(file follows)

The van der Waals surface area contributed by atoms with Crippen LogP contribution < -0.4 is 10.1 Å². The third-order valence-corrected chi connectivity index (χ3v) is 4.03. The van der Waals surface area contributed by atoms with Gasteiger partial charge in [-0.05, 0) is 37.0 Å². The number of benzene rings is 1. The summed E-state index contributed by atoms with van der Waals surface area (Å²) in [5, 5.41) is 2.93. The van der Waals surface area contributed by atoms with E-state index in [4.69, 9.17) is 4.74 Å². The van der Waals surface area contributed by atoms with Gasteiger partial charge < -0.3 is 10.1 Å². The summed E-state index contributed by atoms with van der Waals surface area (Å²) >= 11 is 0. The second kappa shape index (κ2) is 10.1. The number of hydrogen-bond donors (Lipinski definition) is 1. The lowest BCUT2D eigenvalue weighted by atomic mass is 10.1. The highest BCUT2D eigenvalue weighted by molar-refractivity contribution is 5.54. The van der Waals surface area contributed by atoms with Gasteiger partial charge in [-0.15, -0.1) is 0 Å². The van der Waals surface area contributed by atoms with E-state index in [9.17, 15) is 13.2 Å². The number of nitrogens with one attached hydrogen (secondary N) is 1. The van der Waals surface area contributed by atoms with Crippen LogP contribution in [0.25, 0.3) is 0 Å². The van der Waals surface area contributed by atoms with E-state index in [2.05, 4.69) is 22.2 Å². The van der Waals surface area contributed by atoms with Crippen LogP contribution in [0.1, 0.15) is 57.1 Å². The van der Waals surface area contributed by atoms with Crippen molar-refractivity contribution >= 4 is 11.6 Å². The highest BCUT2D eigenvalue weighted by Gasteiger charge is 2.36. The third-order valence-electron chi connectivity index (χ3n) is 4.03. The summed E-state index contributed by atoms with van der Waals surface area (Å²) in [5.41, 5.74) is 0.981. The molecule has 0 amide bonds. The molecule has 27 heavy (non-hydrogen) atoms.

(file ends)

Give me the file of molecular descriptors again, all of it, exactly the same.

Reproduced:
The van der Waals surface area contributed by atoms with Crippen LogP contribution < -0.4 is 10.1 Å². The third-order valence-corrected chi connectivity index (χ3v) is 4.03. The van der Waals surface area contributed by atoms with Gasteiger partial charge in [-0.05, 0) is 37.0 Å². The number of benzene rings is 1. The summed E-state index contributed by atoms with van der Waals surface area (Å²) in [5, 5.41) is 2.93. The van der Waals surface area contributed by atoms with E-state index in [4.69, 9.17) is 4.74 Å². The van der Waals surface area contributed by atoms with Gasteiger partial charge < -0.3 is 10.1 Å². The summed E-state index contributed by atoms with van der Waals surface area (Å²) >= 11 is 0. The second kappa shape index (κ2) is 10.1. The number of hydrogen-bond donors (Lipinski definition) is 1. The lowest BCUT2D eigenvalue weighted by atomic mass is 10.1. The highest BCUT2D eigenvalue weighted by molar-refractivity contribution is 5.54. The van der Waals surface area contributed by atoms with Gasteiger partial charge in [-0.15, -0.1) is 0 Å². The van der Waals surface area contributed by atoms with E-state index in [9.17, 15) is 13.2 Å². The number of nitrogens with one attached hydrogen (secondary N) is 1. The van der Waals surface area contributed by atoms with Crippen LogP contribution in [0.25, 0.3) is 0 Å². The van der Waals surface area contributed by atoms with E-state index in [2.05, 4.69) is 22.2 Å². The van der Waals surface area contributed by atoms with Crippen LogP contribution in [0.1, 0.15) is 57.1 Å². The van der Waals surface area contributed by atoms with Crippen molar-refractivity contribution >= 4 is 11.6 Å². The highest BCUT2D eigenvalue weighted by Gasteiger charge is 2.36. The third-order valence-electron chi connectivity index (χ3n) is 4.03. The summed E-state index contributed by atoms with van der Waals surface area (Å²) in [5.41, 5.74) is 0.981. The molecule has 0 amide bonds. The molecule has 27 heavy (non-hydrogen) atoms.